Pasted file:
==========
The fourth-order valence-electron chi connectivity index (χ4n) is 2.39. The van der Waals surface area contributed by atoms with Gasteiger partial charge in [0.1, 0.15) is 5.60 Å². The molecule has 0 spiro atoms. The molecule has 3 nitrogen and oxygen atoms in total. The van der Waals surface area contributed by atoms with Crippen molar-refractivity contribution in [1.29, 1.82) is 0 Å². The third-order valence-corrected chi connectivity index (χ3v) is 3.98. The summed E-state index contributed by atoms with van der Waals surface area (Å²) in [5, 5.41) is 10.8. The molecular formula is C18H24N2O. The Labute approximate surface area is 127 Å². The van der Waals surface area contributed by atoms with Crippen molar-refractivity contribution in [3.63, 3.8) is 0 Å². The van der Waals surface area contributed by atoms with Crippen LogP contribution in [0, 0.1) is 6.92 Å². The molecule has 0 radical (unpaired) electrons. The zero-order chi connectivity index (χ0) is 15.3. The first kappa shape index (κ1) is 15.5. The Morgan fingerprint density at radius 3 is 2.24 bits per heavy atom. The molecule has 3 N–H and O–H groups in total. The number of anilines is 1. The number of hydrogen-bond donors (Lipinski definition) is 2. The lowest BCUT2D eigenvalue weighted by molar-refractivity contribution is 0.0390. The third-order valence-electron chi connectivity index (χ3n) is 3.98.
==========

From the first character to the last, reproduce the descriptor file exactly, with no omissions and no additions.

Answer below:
The fourth-order valence-electron chi connectivity index (χ4n) is 2.39. The van der Waals surface area contributed by atoms with Gasteiger partial charge in [0.1, 0.15) is 5.60 Å². The molecule has 0 spiro atoms. The molecule has 3 nitrogen and oxygen atoms in total. The van der Waals surface area contributed by atoms with Crippen molar-refractivity contribution in [1.29, 1.82) is 0 Å². The third-order valence-corrected chi connectivity index (χ3v) is 3.98. The summed E-state index contributed by atoms with van der Waals surface area (Å²) in [5, 5.41) is 10.8. The molecular formula is C18H24N2O. The Labute approximate surface area is 127 Å². The van der Waals surface area contributed by atoms with Crippen molar-refractivity contribution in [3.63, 3.8) is 0 Å². The van der Waals surface area contributed by atoms with Crippen LogP contribution in [0, 0.1) is 6.92 Å². The molecule has 0 radical (unpaired) electrons. The zero-order chi connectivity index (χ0) is 15.3. The first kappa shape index (κ1) is 15.5. The Morgan fingerprint density at radius 3 is 2.24 bits per heavy atom. The molecule has 3 N–H and O–H groups in total. The number of anilines is 1. The number of hydrogen-bond donors (Lipinski definition) is 2. The lowest BCUT2D eigenvalue weighted by molar-refractivity contribution is 0.0390. The third-order valence-electron chi connectivity index (χ3n) is 3.98.